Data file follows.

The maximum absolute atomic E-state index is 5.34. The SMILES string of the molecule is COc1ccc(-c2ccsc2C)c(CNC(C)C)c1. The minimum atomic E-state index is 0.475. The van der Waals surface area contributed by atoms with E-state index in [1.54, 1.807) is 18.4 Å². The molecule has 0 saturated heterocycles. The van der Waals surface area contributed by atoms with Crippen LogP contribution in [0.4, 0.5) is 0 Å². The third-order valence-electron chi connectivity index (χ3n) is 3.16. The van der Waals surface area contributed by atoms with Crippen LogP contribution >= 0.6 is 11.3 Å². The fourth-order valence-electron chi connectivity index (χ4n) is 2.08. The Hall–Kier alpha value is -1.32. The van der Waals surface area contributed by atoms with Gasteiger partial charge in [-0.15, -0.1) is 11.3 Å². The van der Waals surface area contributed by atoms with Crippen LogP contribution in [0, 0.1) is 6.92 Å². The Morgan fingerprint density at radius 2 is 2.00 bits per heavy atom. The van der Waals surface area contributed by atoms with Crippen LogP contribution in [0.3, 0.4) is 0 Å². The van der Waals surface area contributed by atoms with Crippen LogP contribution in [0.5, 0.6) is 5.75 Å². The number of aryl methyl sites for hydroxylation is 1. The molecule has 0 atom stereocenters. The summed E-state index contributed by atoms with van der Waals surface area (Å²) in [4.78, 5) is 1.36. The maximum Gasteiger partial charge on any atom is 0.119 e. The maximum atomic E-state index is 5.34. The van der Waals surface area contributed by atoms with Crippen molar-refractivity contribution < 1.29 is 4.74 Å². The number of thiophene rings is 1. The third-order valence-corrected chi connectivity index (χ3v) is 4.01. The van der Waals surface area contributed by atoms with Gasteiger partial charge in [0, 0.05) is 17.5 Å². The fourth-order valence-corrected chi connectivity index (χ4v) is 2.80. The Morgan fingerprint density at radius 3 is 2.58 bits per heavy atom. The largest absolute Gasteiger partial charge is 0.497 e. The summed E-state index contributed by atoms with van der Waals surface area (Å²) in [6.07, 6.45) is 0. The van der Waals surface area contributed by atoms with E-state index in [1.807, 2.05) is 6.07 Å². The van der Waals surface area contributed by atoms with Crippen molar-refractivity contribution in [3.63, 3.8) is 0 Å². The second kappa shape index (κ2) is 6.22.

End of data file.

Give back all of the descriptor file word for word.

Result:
The maximum absolute atomic E-state index is 5.34. The SMILES string of the molecule is COc1ccc(-c2ccsc2C)c(CNC(C)C)c1. The minimum atomic E-state index is 0.475. The van der Waals surface area contributed by atoms with E-state index in [1.54, 1.807) is 18.4 Å². The molecule has 0 saturated heterocycles. The van der Waals surface area contributed by atoms with Crippen LogP contribution in [0.4, 0.5) is 0 Å². The third-order valence-electron chi connectivity index (χ3n) is 3.16. The van der Waals surface area contributed by atoms with Crippen LogP contribution >= 0.6 is 11.3 Å². The fourth-order valence-electron chi connectivity index (χ4n) is 2.08. The Hall–Kier alpha value is -1.32. The van der Waals surface area contributed by atoms with Gasteiger partial charge in [-0.15, -0.1) is 11.3 Å². The van der Waals surface area contributed by atoms with Crippen LogP contribution in [0, 0.1) is 6.92 Å². The Morgan fingerprint density at radius 2 is 2.00 bits per heavy atom. The van der Waals surface area contributed by atoms with Crippen LogP contribution in [0.3, 0.4) is 0 Å². The van der Waals surface area contributed by atoms with Crippen LogP contribution in [0.5, 0.6) is 5.75 Å². The number of aryl methyl sites for hydroxylation is 1. The molecule has 0 atom stereocenters. The summed E-state index contributed by atoms with van der Waals surface area (Å²) in [4.78, 5) is 1.36. The maximum Gasteiger partial charge on any atom is 0.119 e. The maximum atomic E-state index is 5.34. The van der Waals surface area contributed by atoms with Crippen molar-refractivity contribution < 1.29 is 4.74 Å². The number of thiophene rings is 1. The third-order valence-corrected chi connectivity index (χ3v) is 4.01. The van der Waals surface area contributed by atoms with Gasteiger partial charge in [0, 0.05) is 17.5 Å². The fourth-order valence-corrected chi connectivity index (χ4v) is 2.80. The Morgan fingerprint density at radius 3 is 2.58 bits per heavy atom. The largest absolute Gasteiger partial charge is 0.497 e. The summed E-state index contributed by atoms with van der Waals surface area (Å²) in [6.07, 6.45) is 0. The van der Waals surface area contributed by atoms with E-state index in [1.807, 2.05) is 6.07 Å². The van der Waals surface area contributed by atoms with Crippen molar-refractivity contribution in [3.63, 3.8) is 0 Å². The second kappa shape index (κ2) is 6.22.